We are bringing you this news in case you are a frustrated moose watcher or photographer. One who, try as you might just can’t find a moose, developly challenged or not, to observe. Head on up to Long Draw on the way to Cameron pass and you should be able to spot Notch still at his task. I wouldn’t break any speed limits getting here. There’s lots of bushes left.

It’s The Little Things

It’s the little things in life that make each day special. Things like going to see friends. Or finding a quarter on the ground so you can pay for your Starbucks with the rest of the change in your pocket without breaking a twenty. Discovering a new good thing about somebody you really care for. Hearing that voice on the phone when you’re about to go into a major meltdown. How do they know you needed that. And just at that time too.

Everybody waits for that big huge something that’s going to make your life so much better. Winning the lotto. Finally getting that new car that makes you feel like you’ve made it. Whatever success that will make your life turn around and be magnificent. Those things might do for awhile, but they don’t last, they don’t have legs. They can’t be sustained.

You need the little things, those constants that make you smile or give you that warm and fuzzy just when you need it. That’s what makes life worthwhile. Small little joyful moments that keep you smiling long after they’re over. And sometimes it’s just finding that mouse in the grass when you least expected it.

Death Of A Willow

There had been a tightening of security around the Willow tree in the forest near a highly classified area close to our current location. We noticed the tree had been scrutinized by several agencies and even had some type of corrective or punitive surgery, some might say preemptive but we know punitive when we see it, performed in the recent past. Limbs had been hacked off willy-nilly. Untreated wounds were left to heal on their own. It had been rated a Def-con 3 type tree before but lately something had worried the inspectors about its possible interior health and it had been upgraded to Def-con 5 status. This is a severe rating normally only given to a tree thought to be in imminent risk of implosion and usually means corrective if not terminal action needs to be taken quickly.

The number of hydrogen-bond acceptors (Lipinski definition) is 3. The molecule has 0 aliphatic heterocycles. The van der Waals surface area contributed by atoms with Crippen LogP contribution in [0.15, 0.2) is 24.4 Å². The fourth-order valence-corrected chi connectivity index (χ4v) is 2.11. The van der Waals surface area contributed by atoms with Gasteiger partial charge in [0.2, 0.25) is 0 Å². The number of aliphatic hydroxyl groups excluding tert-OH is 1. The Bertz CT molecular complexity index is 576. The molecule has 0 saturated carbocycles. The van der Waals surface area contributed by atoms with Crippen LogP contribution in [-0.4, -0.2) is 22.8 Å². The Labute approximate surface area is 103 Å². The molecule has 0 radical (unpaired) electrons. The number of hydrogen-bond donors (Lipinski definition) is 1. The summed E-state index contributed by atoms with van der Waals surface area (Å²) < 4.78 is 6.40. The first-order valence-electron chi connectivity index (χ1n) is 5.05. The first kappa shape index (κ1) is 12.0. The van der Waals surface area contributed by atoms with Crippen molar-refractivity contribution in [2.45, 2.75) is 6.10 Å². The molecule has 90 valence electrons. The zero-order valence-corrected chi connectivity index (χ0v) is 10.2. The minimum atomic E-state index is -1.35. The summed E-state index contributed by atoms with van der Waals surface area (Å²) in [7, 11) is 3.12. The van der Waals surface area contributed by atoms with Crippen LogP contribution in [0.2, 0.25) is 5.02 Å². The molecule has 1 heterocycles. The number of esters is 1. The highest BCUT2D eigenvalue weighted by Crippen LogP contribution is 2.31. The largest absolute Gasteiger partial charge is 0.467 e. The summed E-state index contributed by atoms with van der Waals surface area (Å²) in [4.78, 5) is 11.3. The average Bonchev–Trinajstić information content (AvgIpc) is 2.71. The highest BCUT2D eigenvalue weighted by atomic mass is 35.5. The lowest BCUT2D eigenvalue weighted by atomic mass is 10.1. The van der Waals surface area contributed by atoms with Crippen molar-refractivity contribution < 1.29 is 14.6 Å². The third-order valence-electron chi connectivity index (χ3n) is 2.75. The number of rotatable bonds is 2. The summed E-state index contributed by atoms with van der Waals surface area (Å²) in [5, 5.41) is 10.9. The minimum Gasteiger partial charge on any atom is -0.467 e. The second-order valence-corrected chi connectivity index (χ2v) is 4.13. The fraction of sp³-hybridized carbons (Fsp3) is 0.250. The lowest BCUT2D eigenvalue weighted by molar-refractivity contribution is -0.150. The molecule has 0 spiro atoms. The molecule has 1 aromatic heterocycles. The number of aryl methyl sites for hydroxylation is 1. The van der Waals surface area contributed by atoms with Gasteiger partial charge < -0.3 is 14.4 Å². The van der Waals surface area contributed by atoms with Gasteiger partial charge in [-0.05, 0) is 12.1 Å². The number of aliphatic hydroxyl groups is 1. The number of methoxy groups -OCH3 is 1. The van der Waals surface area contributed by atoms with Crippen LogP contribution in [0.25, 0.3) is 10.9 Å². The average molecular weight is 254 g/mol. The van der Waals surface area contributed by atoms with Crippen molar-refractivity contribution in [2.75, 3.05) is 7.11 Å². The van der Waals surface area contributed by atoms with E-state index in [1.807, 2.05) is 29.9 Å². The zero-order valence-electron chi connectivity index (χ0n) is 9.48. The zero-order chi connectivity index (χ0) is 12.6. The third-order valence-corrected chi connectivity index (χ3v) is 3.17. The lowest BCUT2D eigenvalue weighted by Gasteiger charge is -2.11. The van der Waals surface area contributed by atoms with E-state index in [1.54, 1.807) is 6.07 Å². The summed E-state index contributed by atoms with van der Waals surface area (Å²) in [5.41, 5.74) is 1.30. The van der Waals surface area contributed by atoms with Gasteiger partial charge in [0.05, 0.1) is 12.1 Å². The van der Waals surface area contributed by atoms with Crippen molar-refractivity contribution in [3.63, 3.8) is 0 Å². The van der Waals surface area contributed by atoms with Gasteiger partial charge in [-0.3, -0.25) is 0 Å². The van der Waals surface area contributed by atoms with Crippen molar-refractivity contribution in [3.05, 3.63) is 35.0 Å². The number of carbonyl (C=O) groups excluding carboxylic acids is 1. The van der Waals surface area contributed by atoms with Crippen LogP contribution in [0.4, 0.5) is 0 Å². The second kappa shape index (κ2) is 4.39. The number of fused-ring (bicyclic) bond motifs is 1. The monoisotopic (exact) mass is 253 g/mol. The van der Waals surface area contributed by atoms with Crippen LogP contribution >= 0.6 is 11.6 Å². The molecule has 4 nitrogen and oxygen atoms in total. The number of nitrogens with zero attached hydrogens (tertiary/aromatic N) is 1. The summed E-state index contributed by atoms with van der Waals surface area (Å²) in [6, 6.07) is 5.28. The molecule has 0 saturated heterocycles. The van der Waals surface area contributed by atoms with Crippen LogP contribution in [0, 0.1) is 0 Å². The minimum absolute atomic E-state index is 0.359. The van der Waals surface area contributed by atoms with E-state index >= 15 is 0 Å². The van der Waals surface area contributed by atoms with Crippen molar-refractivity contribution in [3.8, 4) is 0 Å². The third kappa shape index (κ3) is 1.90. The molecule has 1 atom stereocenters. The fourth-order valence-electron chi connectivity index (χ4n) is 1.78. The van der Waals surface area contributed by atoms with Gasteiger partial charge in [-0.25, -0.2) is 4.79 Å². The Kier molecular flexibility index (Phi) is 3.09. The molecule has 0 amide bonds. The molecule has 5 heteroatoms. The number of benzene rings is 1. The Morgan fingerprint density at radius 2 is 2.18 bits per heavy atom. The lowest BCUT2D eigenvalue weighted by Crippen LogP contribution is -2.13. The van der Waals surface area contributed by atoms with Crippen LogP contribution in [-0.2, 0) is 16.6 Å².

Prior to any drastic action actually taking place in cases like this such as cutting it down to its nub, or yanking it out root and stem, an arborist is sent in to monitor the tree due to its poor condition. Massive limbs had been mysteriously tearing loose from their moorings high in the canopy of the tree and falling to the ground dozens of feet below. Obviously, havoc ensued amongst those standing or living below it. Each of these limbs weigh several hundred pounds or more and become deadly though unwieldy missiles as they plummet towards the earth at speeds reaching dozens of feet per second. Not quite light speed but fast enough to slam into something pretty darn hard. Several disturbing reports of small animals being terminated had been bandied about, especially the demise of one LlhasaDoodle named Eugene, when he was discovered under one of these errant limbs. Nothing but his four little feet remained sticking out on either side of the heavy branch, his bright little toenails the only sign of joy in that sad scene. The only good news was that due to his now current flatness he was able to be interred in one of those Priority Mail, small flat rate boxes that they give out free from the Post Office. The handy dimensions of the side loading box (8 11/16″ x 5 7/16″ x 1 3/4″) lessened the financial burden on the bereaved owners and made it easier to insert little Eugene with the minimum amount of bending him significantly and speed him on his final journey.

The arborist after being assigned to this tree, in this case an orange-shafted flicker, immediately began extensive boring into the heart of the tree to ascertain what kind and how much damage was really there. You can see the main shaft it had started directly above its right wing. Extensive work had been done by the flicker to drop the main shaft into the vein of misery that had developed near the center or heart of the tree. Unfortunately it was not good news for the tree. The news was bad, in  fact, real bad. A condition known as “TreeKablooey” which taken from the Latin means “that which is ripped asunder”, or to clarify further as it is known in lay terms ” Whoa, Ja see that, that sucker just all swolled up of a sudden and blew itself to begeezus.” This is normally a terminal situation for the affected tree.